It was bluebird day in Western North Carolina and my body has been screaming for some fresh air and exercise. So when my Friday morning playgroup asked for ideas for an activity, I suggested a hike. I just joined recently, but so far we’ve been meeting up indoors due to weather. It’s always a place that’s great for the kids to burn off energy, but as much as Jed runs around, and as much as I chase him, it’s never a fulfilling, endorphin-inducing activity for me.
Others agreed that a hike sounded good (“perhaps we’ll join you another day…”) while some were on lockdown due to a widespread sweep of the flu, so in the end Jed and I were on our own. No worries. I was on a mission.
In my research for a toddler-friendly hike, I found a super cool program in conjunction with the Blue Ridge Parkway Foundation called Kids in Parks. It’s an initiative to increase the physical activity of children and their families, improve nutritional choices and connect kids to the Blue Ridge Parkway. They have Hiking TRACK Trails, designed to get kids outside and enjoying nature. There are nine of them in the area plus one Nature Trail Disc Golf Course.
Jed and I checked out their trail at Blue Ridge Parkway Asheville Visitor Center. It’s a 1.4 mile loop, and they offer brochures you can print out with different “adventures” you can do with your kids along the way, like Nature’s Hide & Seek and Tracking Tree Treasures, some of which are available as brochures at the trailhead. And the Visitors Center itself is SO nice! It’s a beautiful, LEED-certified building, with friendly staff and little exhibits set up in the main foyer. We didn’t make it past the foyer, but they also have a movie theater that shows films about the Parkway… like our own little Epcot!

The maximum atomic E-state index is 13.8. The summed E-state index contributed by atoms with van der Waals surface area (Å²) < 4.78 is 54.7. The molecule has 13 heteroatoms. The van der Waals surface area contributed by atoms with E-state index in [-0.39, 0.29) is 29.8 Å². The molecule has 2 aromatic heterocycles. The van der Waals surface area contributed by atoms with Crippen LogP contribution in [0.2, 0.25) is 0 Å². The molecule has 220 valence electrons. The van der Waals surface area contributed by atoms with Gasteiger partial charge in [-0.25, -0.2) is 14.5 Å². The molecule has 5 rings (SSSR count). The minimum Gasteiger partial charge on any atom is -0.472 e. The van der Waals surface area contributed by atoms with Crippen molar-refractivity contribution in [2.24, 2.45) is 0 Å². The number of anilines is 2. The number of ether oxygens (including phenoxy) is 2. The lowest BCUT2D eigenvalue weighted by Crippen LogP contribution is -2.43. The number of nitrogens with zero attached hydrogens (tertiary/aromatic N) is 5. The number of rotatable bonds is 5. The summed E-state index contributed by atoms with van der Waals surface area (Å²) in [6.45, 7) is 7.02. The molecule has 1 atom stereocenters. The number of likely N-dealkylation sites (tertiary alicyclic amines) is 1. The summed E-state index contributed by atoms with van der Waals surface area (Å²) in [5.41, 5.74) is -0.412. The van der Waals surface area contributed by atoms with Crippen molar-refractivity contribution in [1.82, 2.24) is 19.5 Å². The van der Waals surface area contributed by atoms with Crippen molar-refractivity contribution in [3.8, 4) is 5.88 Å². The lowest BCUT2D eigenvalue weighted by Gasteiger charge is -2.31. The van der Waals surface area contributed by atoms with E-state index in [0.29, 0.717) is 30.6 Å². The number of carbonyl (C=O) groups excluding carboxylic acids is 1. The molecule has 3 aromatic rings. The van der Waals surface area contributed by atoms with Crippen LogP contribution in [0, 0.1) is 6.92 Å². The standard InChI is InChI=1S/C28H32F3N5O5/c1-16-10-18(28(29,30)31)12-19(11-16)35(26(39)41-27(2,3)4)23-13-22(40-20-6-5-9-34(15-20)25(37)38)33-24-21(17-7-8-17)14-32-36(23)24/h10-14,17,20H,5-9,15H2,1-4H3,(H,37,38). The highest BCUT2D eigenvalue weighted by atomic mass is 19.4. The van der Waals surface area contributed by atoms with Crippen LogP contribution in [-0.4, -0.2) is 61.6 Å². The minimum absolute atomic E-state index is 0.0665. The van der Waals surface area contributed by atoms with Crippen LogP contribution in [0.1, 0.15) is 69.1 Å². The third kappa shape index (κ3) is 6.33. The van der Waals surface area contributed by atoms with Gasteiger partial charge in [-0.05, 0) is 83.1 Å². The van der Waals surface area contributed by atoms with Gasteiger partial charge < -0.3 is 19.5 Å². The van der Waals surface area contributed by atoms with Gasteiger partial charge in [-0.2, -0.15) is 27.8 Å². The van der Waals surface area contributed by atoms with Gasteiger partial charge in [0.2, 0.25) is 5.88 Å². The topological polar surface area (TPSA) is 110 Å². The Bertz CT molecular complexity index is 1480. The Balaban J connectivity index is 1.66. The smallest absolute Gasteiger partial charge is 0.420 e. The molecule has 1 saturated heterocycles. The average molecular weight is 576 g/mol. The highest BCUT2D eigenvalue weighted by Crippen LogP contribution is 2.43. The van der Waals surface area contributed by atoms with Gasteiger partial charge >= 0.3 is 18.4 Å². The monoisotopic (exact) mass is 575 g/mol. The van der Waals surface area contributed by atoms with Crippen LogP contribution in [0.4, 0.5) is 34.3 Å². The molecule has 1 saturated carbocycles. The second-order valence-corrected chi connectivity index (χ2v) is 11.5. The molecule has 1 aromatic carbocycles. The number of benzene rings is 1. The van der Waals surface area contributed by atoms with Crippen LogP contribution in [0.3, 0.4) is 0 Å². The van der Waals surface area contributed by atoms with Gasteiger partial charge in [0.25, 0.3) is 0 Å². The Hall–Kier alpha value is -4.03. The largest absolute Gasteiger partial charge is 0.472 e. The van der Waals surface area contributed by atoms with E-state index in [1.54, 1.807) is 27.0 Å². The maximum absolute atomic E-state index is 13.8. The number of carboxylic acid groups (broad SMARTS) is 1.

I’m so glad I brought our Kelty child carrier with us. The way Jed was sprinting the first several yards, I thought I’d be forced to take up trail running, but he quickly asked me to “pick you up.” A 1.4 mile loop with a 30+ lb baby on your back is quite the workout! The trail is fairly well-marked and always has the sounds of the Parkway in earshot, so those who share my “Into the Woods” imagination need not be spooked if you go it alone. Not ideal for my perfect hike (I go for views and more out-of-the-way trails, which usually go hand in hand), but when a child is involved, the hike has to be for him, not you, as I learned from the tips on the Kids in Parks website. We talked about the pine cones and the different shapes and sizes of the trees. But mostly, Jed wanted me to catch up with the doggies who passed us about 20 yards into our trek. Mush, Mommy, mush!
I feel so lucky to have something like Kids in Parks in our backyard. Do you have a kid-friendly hike to share from your area?